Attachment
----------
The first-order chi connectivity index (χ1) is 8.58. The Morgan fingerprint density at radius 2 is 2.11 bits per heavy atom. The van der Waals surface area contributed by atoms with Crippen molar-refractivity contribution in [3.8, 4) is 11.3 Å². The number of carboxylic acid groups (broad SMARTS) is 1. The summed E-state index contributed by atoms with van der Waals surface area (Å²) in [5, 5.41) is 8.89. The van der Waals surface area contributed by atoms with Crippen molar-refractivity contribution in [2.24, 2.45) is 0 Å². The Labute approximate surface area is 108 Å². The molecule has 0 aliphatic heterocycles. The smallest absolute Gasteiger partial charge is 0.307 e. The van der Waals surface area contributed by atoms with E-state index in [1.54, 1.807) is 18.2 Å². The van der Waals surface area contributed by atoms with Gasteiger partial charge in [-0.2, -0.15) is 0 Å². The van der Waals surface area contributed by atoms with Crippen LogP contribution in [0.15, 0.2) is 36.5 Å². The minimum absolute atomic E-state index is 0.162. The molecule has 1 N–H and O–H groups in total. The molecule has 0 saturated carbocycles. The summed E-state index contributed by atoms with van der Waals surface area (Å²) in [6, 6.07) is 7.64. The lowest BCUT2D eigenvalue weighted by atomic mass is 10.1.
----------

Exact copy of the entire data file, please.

The first-order chi connectivity index (χ1) is 8.58. The Morgan fingerprint density at radius 2 is 2.11 bits per heavy atom. The van der Waals surface area contributed by atoms with Crippen molar-refractivity contribution in [3.8, 4) is 11.3 Å². The number of carboxylic acid groups (broad SMARTS) is 1. The summed E-state index contributed by atoms with van der Waals surface area (Å²) in [5, 5.41) is 8.89. The van der Waals surface area contributed by atoms with Crippen molar-refractivity contribution in [2.24, 2.45) is 0 Å². The Labute approximate surface area is 108 Å². The molecule has 0 aliphatic heterocycles. The smallest absolute Gasteiger partial charge is 0.307 e. The van der Waals surface area contributed by atoms with E-state index in [1.54, 1.807) is 18.2 Å². The van der Waals surface area contributed by atoms with Gasteiger partial charge in [-0.2, -0.15) is 0 Å². The van der Waals surface area contributed by atoms with Crippen LogP contribution in [0.15, 0.2) is 36.5 Å². The minimum absolute atomic E-state index is 0.162. The molecule has 1 N–H and O–H groups in total. The molecule has 0 saturated carbocycles. The summed E-state index contributed by atoms with van der Waals surface area (Å²) in [6, 6.07) is 7.64. The lowest BCUT2D eigenvalue weighted by atomic mass is 10.1.